MySpace joins shared identity service OpenID
NEW YORK |
NEW YORK (Reuters) - News Corp's MySpace Internet social network will join the OpenID alliance to begin letting its users take their online identity to other sites and social networks without having to register again.
The move comes after the network decided in May to let its estimated 115 million users globally share their MySpace profile information on some other sites.
OpenID is an open source alliance that, by letting users take one identity to multiple websites, aims to eliminate the need to create multiple user names and profiles.
"All this will tie together to make it more useful for MySpace users to have MySpace accounts even when they're not on MySpace," Jim Benedetto, the network's senior vice president of technology, said in a phone interview.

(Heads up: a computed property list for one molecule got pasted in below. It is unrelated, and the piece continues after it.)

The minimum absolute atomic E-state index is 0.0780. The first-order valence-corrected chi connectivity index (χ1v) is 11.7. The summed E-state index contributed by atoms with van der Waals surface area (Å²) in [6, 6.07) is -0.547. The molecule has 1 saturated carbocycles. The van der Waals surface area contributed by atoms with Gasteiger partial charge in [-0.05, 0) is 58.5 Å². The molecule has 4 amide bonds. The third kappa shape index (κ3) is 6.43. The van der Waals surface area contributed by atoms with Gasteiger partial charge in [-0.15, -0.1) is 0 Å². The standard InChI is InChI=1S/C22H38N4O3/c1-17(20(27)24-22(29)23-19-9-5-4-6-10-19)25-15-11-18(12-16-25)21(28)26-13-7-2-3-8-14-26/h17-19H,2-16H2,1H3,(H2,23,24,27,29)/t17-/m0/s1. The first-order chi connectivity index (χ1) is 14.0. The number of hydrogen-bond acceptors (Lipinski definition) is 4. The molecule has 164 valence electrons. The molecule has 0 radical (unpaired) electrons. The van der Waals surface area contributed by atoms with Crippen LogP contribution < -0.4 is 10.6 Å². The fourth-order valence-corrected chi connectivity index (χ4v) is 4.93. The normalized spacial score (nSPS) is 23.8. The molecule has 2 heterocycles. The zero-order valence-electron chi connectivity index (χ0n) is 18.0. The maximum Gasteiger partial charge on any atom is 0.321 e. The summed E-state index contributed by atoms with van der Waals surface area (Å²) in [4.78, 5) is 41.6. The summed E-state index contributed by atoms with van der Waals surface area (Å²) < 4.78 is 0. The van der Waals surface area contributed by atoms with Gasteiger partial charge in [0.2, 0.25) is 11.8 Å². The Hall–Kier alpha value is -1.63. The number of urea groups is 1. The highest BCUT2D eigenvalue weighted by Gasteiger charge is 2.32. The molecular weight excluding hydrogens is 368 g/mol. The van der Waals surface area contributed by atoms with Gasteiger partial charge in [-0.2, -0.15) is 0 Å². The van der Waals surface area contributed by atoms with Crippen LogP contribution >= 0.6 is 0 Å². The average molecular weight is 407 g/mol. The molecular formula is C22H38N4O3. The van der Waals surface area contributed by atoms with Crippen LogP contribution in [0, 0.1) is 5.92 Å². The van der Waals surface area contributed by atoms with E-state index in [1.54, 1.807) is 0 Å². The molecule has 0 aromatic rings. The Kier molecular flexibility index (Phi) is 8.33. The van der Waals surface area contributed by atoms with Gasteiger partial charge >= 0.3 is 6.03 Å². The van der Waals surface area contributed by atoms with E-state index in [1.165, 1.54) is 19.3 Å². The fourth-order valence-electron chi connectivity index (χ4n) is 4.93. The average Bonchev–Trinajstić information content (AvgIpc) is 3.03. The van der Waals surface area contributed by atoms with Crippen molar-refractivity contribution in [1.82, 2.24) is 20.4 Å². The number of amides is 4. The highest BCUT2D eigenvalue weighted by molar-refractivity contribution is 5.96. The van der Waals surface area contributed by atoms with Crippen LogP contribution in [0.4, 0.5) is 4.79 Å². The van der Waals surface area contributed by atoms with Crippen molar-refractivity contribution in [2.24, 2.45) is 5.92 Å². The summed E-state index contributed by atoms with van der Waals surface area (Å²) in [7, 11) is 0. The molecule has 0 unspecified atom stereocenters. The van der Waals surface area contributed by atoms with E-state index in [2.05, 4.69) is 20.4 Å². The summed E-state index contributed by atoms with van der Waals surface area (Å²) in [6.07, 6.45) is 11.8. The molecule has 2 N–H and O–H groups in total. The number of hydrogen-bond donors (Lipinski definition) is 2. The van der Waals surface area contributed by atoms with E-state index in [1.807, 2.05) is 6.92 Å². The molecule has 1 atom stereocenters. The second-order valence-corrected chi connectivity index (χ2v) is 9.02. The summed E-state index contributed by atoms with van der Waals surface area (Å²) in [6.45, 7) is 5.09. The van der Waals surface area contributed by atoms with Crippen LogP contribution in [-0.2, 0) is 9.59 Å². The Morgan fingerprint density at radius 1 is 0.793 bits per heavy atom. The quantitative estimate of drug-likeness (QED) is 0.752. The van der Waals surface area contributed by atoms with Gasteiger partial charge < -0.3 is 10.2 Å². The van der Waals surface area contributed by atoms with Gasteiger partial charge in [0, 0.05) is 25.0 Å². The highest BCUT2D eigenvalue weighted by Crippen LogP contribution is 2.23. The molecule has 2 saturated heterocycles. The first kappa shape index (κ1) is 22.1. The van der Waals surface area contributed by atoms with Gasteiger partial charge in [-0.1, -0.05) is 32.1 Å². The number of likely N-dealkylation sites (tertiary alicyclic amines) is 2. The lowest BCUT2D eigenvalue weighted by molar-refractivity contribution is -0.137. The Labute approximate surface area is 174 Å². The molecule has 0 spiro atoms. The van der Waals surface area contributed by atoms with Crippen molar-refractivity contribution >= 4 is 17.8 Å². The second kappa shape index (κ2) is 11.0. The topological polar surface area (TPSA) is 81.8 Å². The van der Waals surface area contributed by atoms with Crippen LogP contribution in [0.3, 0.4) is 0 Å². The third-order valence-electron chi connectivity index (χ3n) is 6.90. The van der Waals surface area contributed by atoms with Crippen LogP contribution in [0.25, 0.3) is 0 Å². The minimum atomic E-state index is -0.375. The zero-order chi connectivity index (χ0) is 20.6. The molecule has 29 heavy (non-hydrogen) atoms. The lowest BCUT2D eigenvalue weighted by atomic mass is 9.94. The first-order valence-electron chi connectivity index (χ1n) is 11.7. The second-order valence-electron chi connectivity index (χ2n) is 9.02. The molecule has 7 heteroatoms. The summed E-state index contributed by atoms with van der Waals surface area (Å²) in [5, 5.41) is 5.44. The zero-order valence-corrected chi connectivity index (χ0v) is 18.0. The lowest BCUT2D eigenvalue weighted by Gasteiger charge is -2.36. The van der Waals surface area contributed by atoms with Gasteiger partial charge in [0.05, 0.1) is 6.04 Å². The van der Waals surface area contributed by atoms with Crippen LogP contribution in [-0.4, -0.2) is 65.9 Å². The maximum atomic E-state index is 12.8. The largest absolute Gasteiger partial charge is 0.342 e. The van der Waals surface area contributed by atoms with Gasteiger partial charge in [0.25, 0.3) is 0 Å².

"We hope you'll be able to take your MySpace friends wherever you go," he said.
But initially it will not be that simple.
Existing users will be able to log onto other sites such as online contacts database Plaxo by using their MySpace accounts.
But members of MySpace will not be able to use their MySpace OpenID log into a site like Yahoo, which is also an OpenID member, or vice versa as both are considered "providers" and not "relying parties," Benedetto said.
Providers can create new OpenIDs. Relying parties can accept OpenID members from other sites.
Benedetto said it was just the first step, and MySpace would consider becoming a relying party.
MySpace also added two new sites, movies community site Flixster and events tracking site Eventful, that will support the ability to transfer of user information from their MySpace profiles.
(Reporting by Kenneth Li; Editing by Lisa Von Ahn)
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